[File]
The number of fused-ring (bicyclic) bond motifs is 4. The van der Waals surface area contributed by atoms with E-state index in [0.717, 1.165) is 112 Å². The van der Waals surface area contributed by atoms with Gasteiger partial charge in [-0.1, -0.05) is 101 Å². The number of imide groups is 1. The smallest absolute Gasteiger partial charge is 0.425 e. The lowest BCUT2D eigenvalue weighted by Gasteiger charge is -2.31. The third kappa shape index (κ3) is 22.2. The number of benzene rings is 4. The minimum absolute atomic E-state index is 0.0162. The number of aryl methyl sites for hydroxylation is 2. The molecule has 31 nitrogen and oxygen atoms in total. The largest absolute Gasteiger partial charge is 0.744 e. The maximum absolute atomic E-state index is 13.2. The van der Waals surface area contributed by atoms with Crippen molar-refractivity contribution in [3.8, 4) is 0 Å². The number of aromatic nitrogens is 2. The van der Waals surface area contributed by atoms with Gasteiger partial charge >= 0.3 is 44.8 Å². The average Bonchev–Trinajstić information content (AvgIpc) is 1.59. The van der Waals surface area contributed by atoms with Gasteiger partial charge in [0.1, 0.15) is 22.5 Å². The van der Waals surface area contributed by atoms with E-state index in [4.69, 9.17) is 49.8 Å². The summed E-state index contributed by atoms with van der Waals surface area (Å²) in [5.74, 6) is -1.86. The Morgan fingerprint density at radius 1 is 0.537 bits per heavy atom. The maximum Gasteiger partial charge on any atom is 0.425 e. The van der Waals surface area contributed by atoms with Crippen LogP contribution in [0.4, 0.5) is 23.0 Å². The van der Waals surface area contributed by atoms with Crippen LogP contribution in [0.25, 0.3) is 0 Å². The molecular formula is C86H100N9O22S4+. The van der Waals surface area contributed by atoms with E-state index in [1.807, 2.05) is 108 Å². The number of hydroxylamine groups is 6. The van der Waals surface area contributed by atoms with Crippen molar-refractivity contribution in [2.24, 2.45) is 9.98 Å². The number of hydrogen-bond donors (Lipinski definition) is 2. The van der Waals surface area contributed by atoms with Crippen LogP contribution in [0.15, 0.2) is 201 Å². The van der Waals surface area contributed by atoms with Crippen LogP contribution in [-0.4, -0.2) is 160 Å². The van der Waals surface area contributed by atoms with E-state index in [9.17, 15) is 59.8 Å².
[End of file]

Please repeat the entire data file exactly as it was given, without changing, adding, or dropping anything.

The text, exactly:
The number of fused-ring (bicyclic) bond motifs is 4. The van der Waals surface area contributed by atoms with E-state index in [0.717, 1.165) is 112 Å². The van der Waals surface area contributed by atoms with Gasteiger partial charge in [-0.1, -0.05) is 101 Å². The number of imide groups is 1. The smallest absolute Gasteiger partial charge is 0.425 e. The lowest BCUT2D eigenvalue weighted by Gasteiger charge is -2.31. The third kappa shape index (κ3) is 22.2. The number of benzene rings is 4. The minimum absolute atomic E-state index is 0.0162. The number of aryl methyl sites for hydroxylation is 2. The molecule has 31 nitrogen and oxygen atoms in total. The largest absolute Gasteiger partial charge is 0.744 e. The maximum absolute atomic E-state index is 13.2. The van der Waals surface area contributed by atoms with Crippen molar-refractivity contribution in [3.8, 4) is 0 Å². The number of aromatic nitrogens is 2. The van der Waals surface area contributed by atoms with Gasteiger partial charge >= 0.3 is 44.8 Å². The average Bonchev–Trinajstić information content (AvgIpc) is 1.59. The van der Waals surface area contributed by atoms with Gasteiger partial charge in [0.1, 0.15) is 22.5 Å². The van der Waals surface area contributed by atoms with E-state index in [4.69, 9.17) is 49.8 Å². The summed E-state index contributed by atoms with van der Waals surface area (Å²) in [5.74, 6) is -1.86. The Morgan fingerprint density at radius 1 is 0.537 bits per heavy atom. The maximum Gasteiger partial charge on any atom is 0.425 e. The van der Waals surface area contributed by atoms with Crippen LogP contribution in [0.4, 0.5) is 23.0 Å². The van der Waals surface area contributed by atoms with Crippen LogP contribution in [0.25, 0.3) is 0 Å². The molecular formula is C86H100N9O22S4+. The van der Waals surface area contributed by atoms with E-state index in [1.807, 2.05) is 108 Å². The number of hydroxylamine groups is 6. The van der Waals surface area contributed by atoms with Crippen molar-refractivity contribution in [2.24, 2.45) is 9.98 Å². The number of hydrogen-bond donors (Lipinski definition) is 2. The van der Waals surface area contributed by atoms with Crippen LogP contribution in [0.15, 0.2) is 201 Å². The van der Waals surface area contributed by atoms with Crippen LogP contribution in [-0.4, -0.2) is 160 Å². The van der Waals surface area contributed by atoms with E-state index in [9.17, 15) is 59.8 Å².